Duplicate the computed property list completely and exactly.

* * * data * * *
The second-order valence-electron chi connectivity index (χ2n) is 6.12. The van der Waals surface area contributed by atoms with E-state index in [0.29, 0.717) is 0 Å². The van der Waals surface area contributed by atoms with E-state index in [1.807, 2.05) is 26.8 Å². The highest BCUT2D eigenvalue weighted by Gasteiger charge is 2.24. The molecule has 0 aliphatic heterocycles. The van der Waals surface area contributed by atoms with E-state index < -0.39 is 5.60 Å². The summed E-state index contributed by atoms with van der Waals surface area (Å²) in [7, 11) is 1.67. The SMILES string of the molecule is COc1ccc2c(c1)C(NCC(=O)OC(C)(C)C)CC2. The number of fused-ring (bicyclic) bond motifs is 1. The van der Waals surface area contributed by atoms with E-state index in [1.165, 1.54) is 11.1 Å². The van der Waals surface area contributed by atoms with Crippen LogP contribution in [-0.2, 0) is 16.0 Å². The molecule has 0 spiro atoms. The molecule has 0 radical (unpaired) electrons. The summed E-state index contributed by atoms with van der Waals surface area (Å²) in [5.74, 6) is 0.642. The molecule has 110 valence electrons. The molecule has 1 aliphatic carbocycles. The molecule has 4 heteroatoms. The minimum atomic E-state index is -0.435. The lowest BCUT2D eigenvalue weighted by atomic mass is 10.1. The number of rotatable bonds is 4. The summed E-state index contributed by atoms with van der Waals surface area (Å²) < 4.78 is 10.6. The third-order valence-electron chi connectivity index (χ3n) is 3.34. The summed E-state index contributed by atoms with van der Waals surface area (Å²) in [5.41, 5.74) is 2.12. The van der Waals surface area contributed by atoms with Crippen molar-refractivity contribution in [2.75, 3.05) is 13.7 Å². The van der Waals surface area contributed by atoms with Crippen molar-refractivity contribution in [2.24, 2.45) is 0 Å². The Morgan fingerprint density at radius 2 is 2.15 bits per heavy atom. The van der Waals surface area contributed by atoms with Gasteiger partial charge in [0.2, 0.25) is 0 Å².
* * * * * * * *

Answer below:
The second-order valence-electron chi connectivity index (χ2n) is 6.12. The van der Waals surface area contributed by atoms with E-state index in [0.29, 0.717) is 0 Å². The van der Waals surface area contributed by atoms with E-state index in [1.807, 2.05) is 26.8 Å². The highest BCUT2D eigenvalue weighted by Gasteiger charge is 2.24. The molecule has 0 aliphatic heterocycles. The van der Waals surface area contributed by atoms with E-state index < -0.39 is 5.60 Å². The summed E-state index contributed by atoms with van der Waals surface area (Å²) in [7, 11) is 1.67. The SMILES string of the molecule is COc1ccc2c(c1)C(NCC(=O)OC(C)(C)C)CC2. The number of fused-ring (bicyclic) bond motifs is 1. The van der Waals surface area contributed by atoms with E-state index in [1.165, 1.54) is 11.1 Å². The van der Waals surface area contributed by atoms with Crippen LogP contribution in [-0.2, 0) is 16.0 Å². The molecule has 0 spiro atoms. The molecule has 0 radical (unpaired) electrons. The summed E-state index contributed by atoms with van der Waals surface area (Å²) in [5.74, 6) is 0.642. The molecule has 110 valence electrons. The molecule has 1 aliphatic carbocycles. The molecule has 4 heteroatoms. The minimum atomic E-state index is -0.435. The lowest BCUT2D eigenvalue weighted by atomic mass is 10.1. The number of rotatable bonds is 4. The summed E-state index contributed by atoms with van der Waals surface area (Å²) < 4.78 is 10.6. The third-order valence-electron chi connectivity index (χ3n) is 3.34. The summed E-state index contributed by atoms with van der Waals surface area (Å²) in [5.41, 5.74) is 2.12. The van der Waals surface area contributed by atoms with Crippen molar-refractivity contribution in [2.75, 3.05) is 13.7 Å². The van der Waals surface area contributed by atoms with Crippen molar-refractivity contribution in [2.24, 2.45) is 0 Å². The Morgan fingerprint density at radius 2 is 2.15 bits per heavy atom. The van der Waals surface area contributed by atoms with Gasteiger partial charge in [0.2, 0.25) is 0 Å².